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#cyberfraud | #cybercriminals | UAE warns against resurgence of Emotet virus and other cyber scams

Source: National Cyber Security – Produced By Gregory Evans

UAE residents have been warned to be on their guard following a recent spike in cyber scams and the resurgence of a virus designed to steal victims’ private financial information.

The country’s Telecommunications Regulatory Authority said it had seen a new outbreak of the ‘Emotet’ virus, which if downloaded can allow personal details to be stolen remotely, worldwide. It also warned against fraud carried out through Snapchat links.

Meanwhile, another scam involving messages sent by WhatsApp or text message, in which criminals pose as bank representatives and claim a user’s ATM card had been blocked, has become increasingly “widespread” recently, authorities said.

Malicious cyberattacks were increasing with the perpetrators’ motives ranging from stealing money and property to “destroying large organisations and creating chaos in many countries of the world,” according to Hamad Obaid Al Mansouri, the TRA Director General.

“The UAE prioritised the happiness of its nation as a main objective of its future plans and visions, and this happiness can only be achieved by safeguarding the peoples’ property and preserving security,” he said. “We must make every effort to protect our good nation from shady intruders.”

Mr Al Mansouri vowed that the National Computer Emergency Response Team (aeCERT), set up in 2008, would continue to fight cybercrime on residents’ behalf.

The body, which is part of the TRA, “works around the clock to spread awareness among different groups of society on how to deal with viruses and hacking attempts,” he said.

It also makes recommendations around updating legislation and spread expertise in cyber security among businesses.

Authorities said people should be particularly vigilant around clicking on links designed to appear harmless but which could lead to malware being installed on computers. ‘Filters’ sent through Snapchat could also include viruses, the TRA said.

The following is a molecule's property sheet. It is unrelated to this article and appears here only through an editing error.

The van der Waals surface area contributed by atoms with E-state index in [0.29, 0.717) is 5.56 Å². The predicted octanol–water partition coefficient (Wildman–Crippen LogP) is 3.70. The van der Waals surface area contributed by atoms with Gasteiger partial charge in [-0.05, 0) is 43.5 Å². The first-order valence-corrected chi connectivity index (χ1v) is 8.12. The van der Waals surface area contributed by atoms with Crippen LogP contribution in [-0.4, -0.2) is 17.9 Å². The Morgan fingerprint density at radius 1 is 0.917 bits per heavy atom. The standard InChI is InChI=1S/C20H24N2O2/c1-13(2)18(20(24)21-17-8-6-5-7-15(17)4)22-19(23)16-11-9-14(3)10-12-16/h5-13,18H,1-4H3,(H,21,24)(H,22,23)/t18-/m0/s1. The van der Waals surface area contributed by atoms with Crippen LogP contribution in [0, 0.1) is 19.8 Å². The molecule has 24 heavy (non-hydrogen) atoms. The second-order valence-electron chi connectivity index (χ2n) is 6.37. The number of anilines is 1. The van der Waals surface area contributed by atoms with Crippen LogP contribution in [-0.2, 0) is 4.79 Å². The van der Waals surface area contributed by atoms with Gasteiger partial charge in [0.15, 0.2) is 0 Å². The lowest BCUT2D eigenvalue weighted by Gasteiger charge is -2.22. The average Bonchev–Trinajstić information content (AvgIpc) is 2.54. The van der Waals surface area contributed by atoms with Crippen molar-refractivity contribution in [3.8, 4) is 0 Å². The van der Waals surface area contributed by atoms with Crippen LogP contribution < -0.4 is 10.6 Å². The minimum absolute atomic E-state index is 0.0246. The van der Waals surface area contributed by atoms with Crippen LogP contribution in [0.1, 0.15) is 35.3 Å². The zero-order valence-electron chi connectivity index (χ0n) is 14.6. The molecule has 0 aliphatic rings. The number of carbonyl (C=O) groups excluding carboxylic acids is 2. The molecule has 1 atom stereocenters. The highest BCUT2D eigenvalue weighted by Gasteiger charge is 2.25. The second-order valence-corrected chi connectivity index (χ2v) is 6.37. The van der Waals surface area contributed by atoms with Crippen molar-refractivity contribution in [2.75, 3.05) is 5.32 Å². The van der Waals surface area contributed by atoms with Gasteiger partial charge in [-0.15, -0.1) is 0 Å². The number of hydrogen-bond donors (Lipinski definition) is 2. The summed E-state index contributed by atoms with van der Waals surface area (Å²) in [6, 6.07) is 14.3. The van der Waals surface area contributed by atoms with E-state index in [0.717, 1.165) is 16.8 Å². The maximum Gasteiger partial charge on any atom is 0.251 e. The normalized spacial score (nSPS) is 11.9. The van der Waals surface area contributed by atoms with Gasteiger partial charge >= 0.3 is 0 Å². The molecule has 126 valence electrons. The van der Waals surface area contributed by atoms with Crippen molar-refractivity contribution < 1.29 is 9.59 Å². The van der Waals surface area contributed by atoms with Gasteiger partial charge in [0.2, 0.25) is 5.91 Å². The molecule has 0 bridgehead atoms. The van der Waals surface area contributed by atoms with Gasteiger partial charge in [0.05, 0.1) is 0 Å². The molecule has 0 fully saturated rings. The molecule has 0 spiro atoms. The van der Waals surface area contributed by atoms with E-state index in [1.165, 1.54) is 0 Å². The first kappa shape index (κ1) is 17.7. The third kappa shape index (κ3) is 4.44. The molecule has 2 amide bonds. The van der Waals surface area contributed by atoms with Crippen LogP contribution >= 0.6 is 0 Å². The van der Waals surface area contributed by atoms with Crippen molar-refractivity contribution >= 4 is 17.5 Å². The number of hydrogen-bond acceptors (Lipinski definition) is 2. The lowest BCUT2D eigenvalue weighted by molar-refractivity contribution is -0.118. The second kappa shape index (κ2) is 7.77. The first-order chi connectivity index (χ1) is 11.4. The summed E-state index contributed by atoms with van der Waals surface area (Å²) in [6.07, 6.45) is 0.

People have also been urged to ensure they have the latest software and security patches installed on their mobile phones by ensuring iOS and Android operating systems are up to date.

The Emotet virus, which the TRA is particularly concerned about, first emerged in 2014. Later versions of the malware was able to access contacts on an infected computer and send itself to them by hijacking email accounts. It can be missed by some antivirus software.

Emails containing the virus may try to persuade users to click the malicious files by disguising correspondence as coming from a reputable company and using language about “your invoice,” “payment details,” or possibly an upcoming shipment from well-known parcel companies.

Updated: December 26, 2019 04:55 PM

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Security, and marketing it, is the key to a Blackberry resurgence

Source: National Cyber Security – Produced By Gregory Evans

The name BlackBerry resonates with investors as the company who lead the cell-phone revolution, only to be eventually trumped by Apple as they dragged their heels when innovative smartphone technologies came to the market. This is a monkey that might actually always be on the back of BlackBerry, even as they continue to pursue extremely lucrative business opportunities, primarily in a space where they are ahead of the curve: security We do not expect nor do we suggest that BlackBerry BBRY, -0.72% change its name or rebrand itself. In fact, we believe that relationship will only solidify the future business of the company as they pursue security in the Internet of Things (IoT) space. It is our opinion that BlackBerry is in the right place at the right time, again. We know they were ahead of the curve with cell phones, and we currently believe they are ahead of the curve with security as well. Vulnerability threats now expand much further than cell-phone hacking. BlackBerry already offers the most secure cell-phone network. That is why governments use BlackBerry. Interestingly, it is this security and the inability to hack into it and read texts and emails that caused Pakistan, a country […]

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